STATISTICAL ANALYSIS:

SPSS software (IBM SPSS Statistics, version 21.0) was used for the statistical analysis. Data were presented as means±standard deviations for normally distributed parameters and as medians (25%; 75%) for log-normally distributed parameters. The independent sample t test was used to compare the differences between the indicators in the T2DM group and the DKD group. The Dunnett method for one-way analysis of variance was used to compare each observation group with the control group. Count data were presented as n (%), and the chi-square test was used for comparison between the groups. Pearson correlation analysis was used for bivariate data with normal distribution and Spearman correlation analysis for bivariate data with non-normal distribution or categorical data. Since the data in this study did not meet the requirements of the parallel test of ordered logistic regression, multiple logistic regression was used to adjust for the confounding factors that affect the CKD and albuminuria stages. Unless the test level was adjusted, the difference was considered statistically significant at P<0.05.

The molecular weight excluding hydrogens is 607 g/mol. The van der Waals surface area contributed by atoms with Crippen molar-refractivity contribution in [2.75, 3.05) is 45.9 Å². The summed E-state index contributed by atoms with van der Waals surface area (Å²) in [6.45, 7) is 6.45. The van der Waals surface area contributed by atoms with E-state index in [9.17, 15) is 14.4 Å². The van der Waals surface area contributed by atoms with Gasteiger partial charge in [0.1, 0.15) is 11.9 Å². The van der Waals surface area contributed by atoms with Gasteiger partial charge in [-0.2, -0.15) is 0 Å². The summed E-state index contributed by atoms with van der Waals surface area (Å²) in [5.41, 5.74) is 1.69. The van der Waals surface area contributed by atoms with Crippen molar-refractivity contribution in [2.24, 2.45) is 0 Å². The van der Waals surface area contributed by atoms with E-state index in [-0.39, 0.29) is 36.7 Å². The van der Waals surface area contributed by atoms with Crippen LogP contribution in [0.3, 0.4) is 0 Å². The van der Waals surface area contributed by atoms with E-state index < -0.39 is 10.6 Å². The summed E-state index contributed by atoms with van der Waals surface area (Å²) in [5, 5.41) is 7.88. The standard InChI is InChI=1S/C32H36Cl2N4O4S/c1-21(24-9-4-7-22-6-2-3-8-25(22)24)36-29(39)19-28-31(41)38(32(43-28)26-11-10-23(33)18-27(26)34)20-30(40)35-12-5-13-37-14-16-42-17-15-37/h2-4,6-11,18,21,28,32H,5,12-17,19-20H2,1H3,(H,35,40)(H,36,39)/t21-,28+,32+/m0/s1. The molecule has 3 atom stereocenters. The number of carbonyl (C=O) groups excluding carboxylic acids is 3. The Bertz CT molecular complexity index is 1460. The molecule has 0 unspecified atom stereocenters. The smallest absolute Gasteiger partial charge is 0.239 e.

Results

A total of 1163 patients were evaluated including 674 patients in the T2DM group and 489 patients in the DKD group (Table 1). We first compared the data in the DKD group and T2DM group, then, comparisons were performed between each CKD/ACR stage and the T2DM group. In the comparison of each CKD stage with the T2DM group, it was found that the eGFR levels gradually decreased from the T2DM group to CKD stage 5, while the corresponding Hcy levels gradually increased, that is, Hcy and eGFR showed an opposite trend (Table 1, Figure 1A). In the comparison of each albuminuria stage with the T2DM group, it was found that UACR gradually increased from the T2DM group to albuminuria stage A3, but the corresponding Hcy levels did not increase in a similar trend (Table 2), while Hcy and eGFR also showed an opposite trend in albuminuria stages (Table 2, Figure 1B).

The correlation analysis showed that the Hcy was positively correlated with UACR (r=0.299, P<0.001) and negatively correlated with eGFR (r=−0.581, P<0.001), the correlation coefficient between Hcy and eGFR (|r|=0.581) was higher than that between Hcy and UACR (|r|=0.299) (Table 3); The correlation scatter plot showed that the Hcy was negatively correlated with the eGFR (P<0.0001) and positively correlated with the UACR (P<0.0001); however, the linear relationship between the Hcy and eGFR was more significant (Figure 2). The CKD stages and albuminuria stages were both positively correlated with Hcy (P<0.001), while the correlation coefficient between Hcy and CKD stages (|r|=0.487) was higher than that between Hcy and albuminuria stages (|r|=0.389) (Table 3).